At first glance it may appear that the increased flow from the recycle stream will increase the Claus plant system pressure drop and reintroduce the pressure drop limitation which oxygen enrichment alleviated. This is not correct as can be seen from the Table which compares a bottlenecked air operation prior art system with the system debottlenecked using oxygen enrichment and intermediate recycle. The Table shows that going from the Case 1 bottlenecked air operation to the Case 2 debottlenecked oxygen with intermediate recycle operation, the reaction furnace pressure differential is increased from 1.9 to 2.8 psi for the debottlenecked Case 2. However, the catalytic stages and the tailgas unit pressure drops are reduced from 9.1 to 3.4 psi for Case 2 because of the decrease in nitrogen flow through the stages. At the same time, overall sulfur recovery in the Claus unit has increased from 97.7 to 98.3% for the debottlenecked Case 2. The tailgas unit recovery would also increase at the lower flow rates and longer contact times.
While this discussion has shown that oxygen enrichment and the recycle technique of this invention can be used to increase the capacity of an existing plant, the same technique can be used in the design of new Claus sulfur recovery units to decrease the size of equipment required for a given capacity below what would be required for air operation. In particular, the reduction of air input with consequent decrease in nitrogen input decreases the size and cost of the TGCU.
TABLE ______________________________________ Case 2 1 Debottle- Bottle- necked necked Enriched Air Air Description Operation Operation ______________________________________ Sulfur Capacity, long tons/day 130 200 Air O.sub.2 concentration, vol. % 21 70 .DELTA.P Reaction Furnace Stages, P.sub.14 -P.sub.40 1.9 2.8 .DELTA.P Catalytic Stages, P.sub.40 -P.sub.106 5.1 1.9 .DELTA.P TGCU, P.sub.106 -P.sub.atm 4.0 1.5 .DELTA.P Total 11.0 6.2 Inlet Pressure, psig 11.0 6.2 Sulfur Recovery, % 97.7 98.3 ______________________________________
The present invention will now be described in greater detail with reference to a preferred embodiment which is illustrated in the FIGURE. An acid gas feed stream is introduced into the Claus system in line 10 having a hydrogen sulfide content of 92 mole %. The feed is at a temperature of 100.degree. F. and a pressure of 25 psia. A recycle stream in line 18 is introduced into the acid gas feed stream 10 wherein the recycle stream comprises predominantly steam with lesser amounts of nitrogen, hydrogen sulfide, sulfur dioxide, carbon dioxide and hydrogen. The recycle is at approximately 350.degree. F. The mixed gas stream is introduced into burner 20 along with air provided in line 14 at elevated pressure from compressor 16, as well as an oxygen stream 12 provided from any convenient source of commercially pure oxygen. The reactants are combusted in burner 20 and evolved into the reaction furnace 22 where the reactions of the Claus process occur. Specifically, in the burner hydrogen sulfide and oxygen combine to produce sulfur dioxide and water wherein one third of the reaction feed is initially combusted and the remaining two thirds react with the sulfur dioxide produced to produce sulfur and water according to the following formulaes:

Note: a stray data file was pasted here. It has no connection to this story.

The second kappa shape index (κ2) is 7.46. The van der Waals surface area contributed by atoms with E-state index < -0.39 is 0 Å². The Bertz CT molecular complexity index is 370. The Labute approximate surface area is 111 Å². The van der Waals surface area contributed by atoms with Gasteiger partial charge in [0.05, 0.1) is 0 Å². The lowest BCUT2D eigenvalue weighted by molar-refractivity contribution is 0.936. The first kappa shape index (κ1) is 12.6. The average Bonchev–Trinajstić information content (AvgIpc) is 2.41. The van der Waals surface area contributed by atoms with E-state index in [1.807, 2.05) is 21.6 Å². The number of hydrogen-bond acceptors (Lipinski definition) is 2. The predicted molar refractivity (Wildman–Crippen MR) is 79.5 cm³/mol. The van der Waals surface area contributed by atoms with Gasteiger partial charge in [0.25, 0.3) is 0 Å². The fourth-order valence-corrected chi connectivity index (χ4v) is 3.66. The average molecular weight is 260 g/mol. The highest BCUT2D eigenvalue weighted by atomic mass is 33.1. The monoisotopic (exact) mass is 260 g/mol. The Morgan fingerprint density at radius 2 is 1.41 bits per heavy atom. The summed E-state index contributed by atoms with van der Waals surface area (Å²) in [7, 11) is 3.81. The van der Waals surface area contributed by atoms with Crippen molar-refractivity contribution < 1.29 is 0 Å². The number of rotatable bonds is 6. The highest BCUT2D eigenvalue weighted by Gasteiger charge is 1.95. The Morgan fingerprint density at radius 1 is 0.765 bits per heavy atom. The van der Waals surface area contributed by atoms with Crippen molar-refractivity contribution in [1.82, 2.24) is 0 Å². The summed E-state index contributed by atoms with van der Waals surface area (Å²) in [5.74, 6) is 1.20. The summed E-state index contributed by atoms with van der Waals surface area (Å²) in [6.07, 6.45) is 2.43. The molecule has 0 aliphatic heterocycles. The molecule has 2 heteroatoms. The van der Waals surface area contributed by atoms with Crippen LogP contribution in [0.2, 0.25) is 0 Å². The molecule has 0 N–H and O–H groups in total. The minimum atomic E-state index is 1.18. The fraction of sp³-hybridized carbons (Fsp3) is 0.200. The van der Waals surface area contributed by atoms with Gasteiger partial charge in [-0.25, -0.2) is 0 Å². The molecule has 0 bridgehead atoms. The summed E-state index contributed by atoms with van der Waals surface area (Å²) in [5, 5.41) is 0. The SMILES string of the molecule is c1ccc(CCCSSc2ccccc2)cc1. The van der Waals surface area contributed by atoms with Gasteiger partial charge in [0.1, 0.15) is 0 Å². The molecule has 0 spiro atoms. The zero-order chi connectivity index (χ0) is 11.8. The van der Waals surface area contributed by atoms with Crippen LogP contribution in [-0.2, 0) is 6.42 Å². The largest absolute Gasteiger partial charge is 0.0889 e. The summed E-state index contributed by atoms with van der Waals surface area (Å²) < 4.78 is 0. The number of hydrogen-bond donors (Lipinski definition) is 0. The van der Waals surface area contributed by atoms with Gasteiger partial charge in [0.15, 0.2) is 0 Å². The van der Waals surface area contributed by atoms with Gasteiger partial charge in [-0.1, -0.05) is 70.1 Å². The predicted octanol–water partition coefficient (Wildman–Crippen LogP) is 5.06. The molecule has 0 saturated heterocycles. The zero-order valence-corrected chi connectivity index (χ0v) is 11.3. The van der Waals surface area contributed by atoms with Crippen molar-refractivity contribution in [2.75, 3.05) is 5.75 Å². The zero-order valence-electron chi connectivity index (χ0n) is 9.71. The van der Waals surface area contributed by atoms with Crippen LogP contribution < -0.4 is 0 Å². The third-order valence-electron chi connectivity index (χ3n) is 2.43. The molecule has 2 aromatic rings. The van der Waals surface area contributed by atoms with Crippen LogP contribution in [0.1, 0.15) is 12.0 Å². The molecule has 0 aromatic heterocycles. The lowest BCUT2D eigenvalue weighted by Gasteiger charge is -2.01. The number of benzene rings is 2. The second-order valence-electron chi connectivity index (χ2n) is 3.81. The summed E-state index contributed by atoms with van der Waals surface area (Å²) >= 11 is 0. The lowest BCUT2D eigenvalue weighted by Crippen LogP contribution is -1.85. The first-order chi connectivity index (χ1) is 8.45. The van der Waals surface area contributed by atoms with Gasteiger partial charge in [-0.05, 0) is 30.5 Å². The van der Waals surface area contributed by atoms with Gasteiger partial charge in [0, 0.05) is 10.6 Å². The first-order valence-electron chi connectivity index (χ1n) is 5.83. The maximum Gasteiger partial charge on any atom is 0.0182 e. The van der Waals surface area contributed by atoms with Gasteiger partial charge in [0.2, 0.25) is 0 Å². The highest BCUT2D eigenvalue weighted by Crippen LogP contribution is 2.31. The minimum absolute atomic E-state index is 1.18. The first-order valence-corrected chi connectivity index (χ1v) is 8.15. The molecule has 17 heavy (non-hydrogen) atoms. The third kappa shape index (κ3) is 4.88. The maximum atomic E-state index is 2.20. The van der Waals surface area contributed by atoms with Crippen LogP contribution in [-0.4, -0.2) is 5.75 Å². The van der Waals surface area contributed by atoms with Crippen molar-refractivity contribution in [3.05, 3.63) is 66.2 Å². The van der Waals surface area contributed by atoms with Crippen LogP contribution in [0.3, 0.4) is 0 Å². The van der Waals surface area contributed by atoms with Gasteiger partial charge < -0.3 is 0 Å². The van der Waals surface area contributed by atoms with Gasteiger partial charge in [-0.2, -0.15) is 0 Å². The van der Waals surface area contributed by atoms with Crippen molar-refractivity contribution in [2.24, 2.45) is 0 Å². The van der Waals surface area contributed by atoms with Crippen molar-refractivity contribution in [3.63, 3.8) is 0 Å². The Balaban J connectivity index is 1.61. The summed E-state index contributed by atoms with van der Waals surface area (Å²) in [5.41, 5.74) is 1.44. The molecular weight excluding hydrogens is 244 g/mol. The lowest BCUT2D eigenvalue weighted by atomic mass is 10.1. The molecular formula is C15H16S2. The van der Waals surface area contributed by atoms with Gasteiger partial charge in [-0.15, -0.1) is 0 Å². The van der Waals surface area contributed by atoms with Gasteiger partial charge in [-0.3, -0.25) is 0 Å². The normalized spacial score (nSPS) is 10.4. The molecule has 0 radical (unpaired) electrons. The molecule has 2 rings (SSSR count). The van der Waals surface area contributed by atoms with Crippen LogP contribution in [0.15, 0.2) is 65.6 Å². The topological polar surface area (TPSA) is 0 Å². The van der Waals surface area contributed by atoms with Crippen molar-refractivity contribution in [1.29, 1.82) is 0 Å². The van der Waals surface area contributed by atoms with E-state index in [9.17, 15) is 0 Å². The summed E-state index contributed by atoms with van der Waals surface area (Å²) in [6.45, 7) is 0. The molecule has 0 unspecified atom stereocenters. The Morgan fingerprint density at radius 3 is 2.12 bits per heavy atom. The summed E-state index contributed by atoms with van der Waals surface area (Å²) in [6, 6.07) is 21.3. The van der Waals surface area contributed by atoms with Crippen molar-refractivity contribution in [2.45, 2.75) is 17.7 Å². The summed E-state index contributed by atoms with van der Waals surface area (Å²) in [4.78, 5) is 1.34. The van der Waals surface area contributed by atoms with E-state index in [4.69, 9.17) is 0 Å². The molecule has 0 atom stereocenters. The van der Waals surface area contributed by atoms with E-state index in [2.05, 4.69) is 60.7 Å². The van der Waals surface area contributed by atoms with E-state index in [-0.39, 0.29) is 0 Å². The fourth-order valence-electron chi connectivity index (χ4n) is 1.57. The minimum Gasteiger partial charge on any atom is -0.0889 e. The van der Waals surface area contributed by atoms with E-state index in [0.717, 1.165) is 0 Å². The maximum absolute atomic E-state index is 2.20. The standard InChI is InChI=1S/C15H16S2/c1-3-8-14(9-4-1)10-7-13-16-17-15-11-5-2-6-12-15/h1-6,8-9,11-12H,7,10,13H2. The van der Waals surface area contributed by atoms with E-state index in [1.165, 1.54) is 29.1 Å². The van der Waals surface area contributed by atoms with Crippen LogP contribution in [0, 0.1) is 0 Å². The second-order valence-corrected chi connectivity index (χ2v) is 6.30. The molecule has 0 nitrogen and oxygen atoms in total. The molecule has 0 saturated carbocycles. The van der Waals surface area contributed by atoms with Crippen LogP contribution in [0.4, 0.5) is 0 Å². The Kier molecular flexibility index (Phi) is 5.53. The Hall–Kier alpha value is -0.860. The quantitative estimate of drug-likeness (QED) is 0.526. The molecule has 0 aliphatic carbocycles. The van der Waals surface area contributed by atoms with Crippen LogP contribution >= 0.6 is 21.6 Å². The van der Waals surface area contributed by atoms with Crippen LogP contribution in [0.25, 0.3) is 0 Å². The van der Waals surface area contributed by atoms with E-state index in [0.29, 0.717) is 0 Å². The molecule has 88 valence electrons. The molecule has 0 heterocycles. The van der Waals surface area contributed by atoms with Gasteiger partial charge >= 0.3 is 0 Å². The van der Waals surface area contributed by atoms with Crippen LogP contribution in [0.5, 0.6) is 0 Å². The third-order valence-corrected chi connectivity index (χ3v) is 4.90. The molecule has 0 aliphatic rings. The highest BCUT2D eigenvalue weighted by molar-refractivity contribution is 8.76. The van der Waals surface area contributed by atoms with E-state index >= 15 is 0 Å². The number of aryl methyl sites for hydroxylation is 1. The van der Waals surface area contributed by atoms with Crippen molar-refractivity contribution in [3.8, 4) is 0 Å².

H.sub.2 S+3/2O.sub.2 .fwdarw.SO.sub.2 +H.sub.2 O
2H.sub.2 S+SO.sub.2 .fwdarw.3/2S.sub.2 +2H.sub.2 O
Some hydrogen is also produced by hydrogen sulfide dissociation.
2H.sub.2 S.fwdarw.2H.sub.2 +S.sub.2
The reactor furnace effluent then passes through a circuitous heat exchange zone or waste heat boiler 24 wherein the combustion effluents are cooled against boiler feed water in line 26 which then produces steam in line 28. In the waste heat boiler 24 the reaction effluents are converted from one form of sulfur species to another according to the following equations:
The cooled effluent from the waste heat boiler in line 30 is at a temperature of 600.degree. F. and a pressure of 24 psia. It is then introduced into the first condenser 32 wherein the effluent is again heat exchanged to cool the effluent against boiler feed water in line 34 which produces steam in line 36. Liquid sulfur is condensed out in line 38 constituting 77.4% of the sulfur in the feed, and the gaseous combustion effluent stream is removed in line 40. Approximately 45% of the effluent stream 40 is then split into line 44 as an intermediate recycle stream taken immediately downstream from the condenser 32 and recycled through blower 46 to be fed in line 18 into the acid gas feed line 10 in order to moderate the temperature of the flame in the burner 20. This stream again is at a temperature of 350.degree. F. Alternately, stream 18 can be introduced into burner 20, line 12 or line 14.
The remaining stream in line 42 is then reheated in a reheater heat exchanger 48 against process steam. The stream now in line 50 has been reheated to a temperature of 430.degree. F. and is then introduced into a catalytic converter reactor 52 wherein additional quantities of hydrogen sulfide and sulfur dioxide are reacted to produce sulfur and water according to the following equations:
2H.sub.2 S+SO.sub.2 .fwdarw.3/6S.sub.6 +H.sub.2 O
2H.sub.2 S+SO.sub.2 .fwdarw.3/8S.sub.8 +2H.sub.2 O
The reacted stream now in line 54 is introduced into a second condenser 56 which again cools the effluent stream against boiler feed water in line 58 to produce additional steam in line 60. Additional elemental sulfur is recovered in line 62 constituting 14.3% of the sulfur in the feed to the process, wherein the sulfur species produced in the catalytic reaction are converted to high molecular weight sulfur species and then are condensed to elemental sulfur according the following reactions:
The stream in line 64 is at a temperature of 340.degree. F. and a pressure of 22 psia. It is introduced into reheater heat exchanger 66 and heated against process steam to produce a stream in line 68 at 420.degree. F. This stream is introduced into a second catalytic converter 70 wherein a similar catalytic reaction between hydrogen sulfide and sulfur dioxide occurs with the catalytic effluent in line 72 going to yet another condenser 74 which is cooled with boiler feed water 76 to produce steam in line 78. An additional quantity of liquid elemental sulfur is removed in line 80 constituting 4.9% of the sulfur in the feed to the process.